Fifth European Workshop on Low Temperature Electronics (WOLTE 5) - Summary
The Fifth European Workshop on Low Temperature Electronics (WOLTE 5), organized by Francis Balestra and by the Institut de Microélectronique, Électomagnétisme et Photonique, was held at the Institut National Polytechnique Grenoble, in Grenoble, southern France during June 2002.
The WOLTE 5 sessions were preceded by a one-day short course on 18 June, "Ultimate Electronic Devices and Sensors," that was also part of another meeting that had taken place just before WOLTE 5. This short course comprised eight presentations covering MOS and SOI (silicon-on-insulator) devices, single-electron devices and Coulomb blockade, microSQUIDs (superconducting quantum-interference devices), quantum electrical standards, and transfer of innovation to industry.
The WOLTE 5 technical sessions took place during 19-21 June. There were about 60 participants from European countries as well as Brazil, Japan, and the United States. A wide range of topics relating to low-temperature electronics was covered, beginning with presentations on various types MOSFETs. There was considerable emphasis on the properties and potential of "nanometer" devices, both field-effect transistors (FETs) and single-electron devices, and the associated quantum effects. Other sessions included presentations on non-silicon devices, noise investigations, and novel electronic devices. There were several sessions on superconducting materials, devices and circuits. The topic of the final session was applications of low-temperature devices and circuits to space.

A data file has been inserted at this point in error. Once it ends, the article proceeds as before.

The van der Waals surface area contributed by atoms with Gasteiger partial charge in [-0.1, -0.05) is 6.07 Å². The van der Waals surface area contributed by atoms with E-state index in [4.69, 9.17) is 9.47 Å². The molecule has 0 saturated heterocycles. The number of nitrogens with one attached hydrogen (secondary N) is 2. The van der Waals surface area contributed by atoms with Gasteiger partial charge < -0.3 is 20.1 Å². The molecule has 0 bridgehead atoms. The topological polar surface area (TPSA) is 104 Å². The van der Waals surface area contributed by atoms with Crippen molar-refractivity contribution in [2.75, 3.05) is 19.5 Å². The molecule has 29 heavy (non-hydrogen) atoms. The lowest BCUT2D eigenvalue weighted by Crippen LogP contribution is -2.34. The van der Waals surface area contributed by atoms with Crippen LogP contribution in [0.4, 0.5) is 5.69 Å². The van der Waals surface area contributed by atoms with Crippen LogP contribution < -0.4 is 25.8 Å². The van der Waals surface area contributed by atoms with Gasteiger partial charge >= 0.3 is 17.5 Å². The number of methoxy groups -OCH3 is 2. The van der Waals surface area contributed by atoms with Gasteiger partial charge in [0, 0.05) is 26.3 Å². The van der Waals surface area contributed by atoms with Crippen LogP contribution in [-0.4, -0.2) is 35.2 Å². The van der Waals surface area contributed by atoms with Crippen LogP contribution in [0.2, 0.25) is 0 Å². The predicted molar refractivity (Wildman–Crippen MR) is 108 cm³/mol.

The Workshop banquet, on Thursday evening, was enjoyed in a restaurant on the Bastille mountain overlooking Grenoble and connected with the city by the Téléphérique (aerial cable car).
The WOLTE 5 program (and other information) is available at the Web sites below; the proceedings are available as J. de Physique IV, vol. 12, Pr3, May 2002.
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Adapted from "Extreme-Temperature Electronics Newsletter", Issue #4, 22 June 2002
Copyright © 2002 by Randall K. Kirschman.